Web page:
The actual wear test wasn’t very labor intensive, and we didn’t get to spend much time with Durant, but Texas coach Shaka Smart led us in some drills where I spent most of my time just jumping up and down marveling at what the zoom bag did for my vertical. The lean Flyknit felt like I was wearing slippers, and I could write 500 more words of purple prose about the KD 9, but I’ll just say that — out of quite a few options — the KD 9 is the shoe I’ve been choosing each time I hoop since I got them.
This was too much. We got put up at the Encore, the newest Wynn hotel, and it was basically a showcase for how to have fun in Vegas without sitting at one gaming table. I didn’t gamble once, and it didn’t really matter. The first night was a steak dinner and every morning we watched Steven Adams and a female companion eat breakfast near us at Jardin. You just don’t live like this normally, and the luxuriance of the whole trip was compounded exponentially by the night we ate dinner at the Palms Casino Hardwood Suite.
We’d heard about this place after seeing a Ty Lawson Instagram post, but it’s basically a suite with a basketball court. And the people Nike hired to put on this shindig brought in executive chef Barry S. Dakake (he’s this baller and his Brooklyn accent made it even better) to cook up a five-star course in the suite that would make the most pampered prince blush from overindulgence.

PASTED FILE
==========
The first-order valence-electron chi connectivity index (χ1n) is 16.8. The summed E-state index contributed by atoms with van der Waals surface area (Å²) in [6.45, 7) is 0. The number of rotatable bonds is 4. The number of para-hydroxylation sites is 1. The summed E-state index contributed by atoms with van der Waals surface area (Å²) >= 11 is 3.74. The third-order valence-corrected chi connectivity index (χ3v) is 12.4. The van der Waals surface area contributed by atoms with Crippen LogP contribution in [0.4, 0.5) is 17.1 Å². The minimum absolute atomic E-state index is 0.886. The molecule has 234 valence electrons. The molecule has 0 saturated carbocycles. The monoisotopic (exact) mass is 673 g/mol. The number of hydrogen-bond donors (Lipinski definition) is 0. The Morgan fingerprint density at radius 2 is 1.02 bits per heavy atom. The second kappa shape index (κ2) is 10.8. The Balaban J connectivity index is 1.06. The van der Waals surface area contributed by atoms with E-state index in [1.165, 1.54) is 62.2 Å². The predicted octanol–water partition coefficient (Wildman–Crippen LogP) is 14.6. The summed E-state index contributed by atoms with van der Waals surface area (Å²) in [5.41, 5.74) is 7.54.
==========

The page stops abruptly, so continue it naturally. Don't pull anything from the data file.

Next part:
They followed that up with some in-suite hoops and a surprise in the back locker room that none of us saw coming: full gear and the USA colorway of the Nike Hyperdunk 2016 Flyknit.
Vegas was lot more relaxing than I anticipated. Too relaxing. We had been training on and off for eight weeks, and the Nevada desert was all rich food, chill time by the pool, and dancing at the club. We talked and laughed with the USA Basketball team and saw them stomp Argentina in exhibition play, but the basketball focus was lost among the glitz and glam of the city.
And yes, we got to wear test the newest Hyperdunk’s before scrimmaging:
But that’s not really what stood out — though the Hyperdunk line continues to be the most consistent basketball release, a sneaker that’s always perfect for the hooper who values speed and quickness.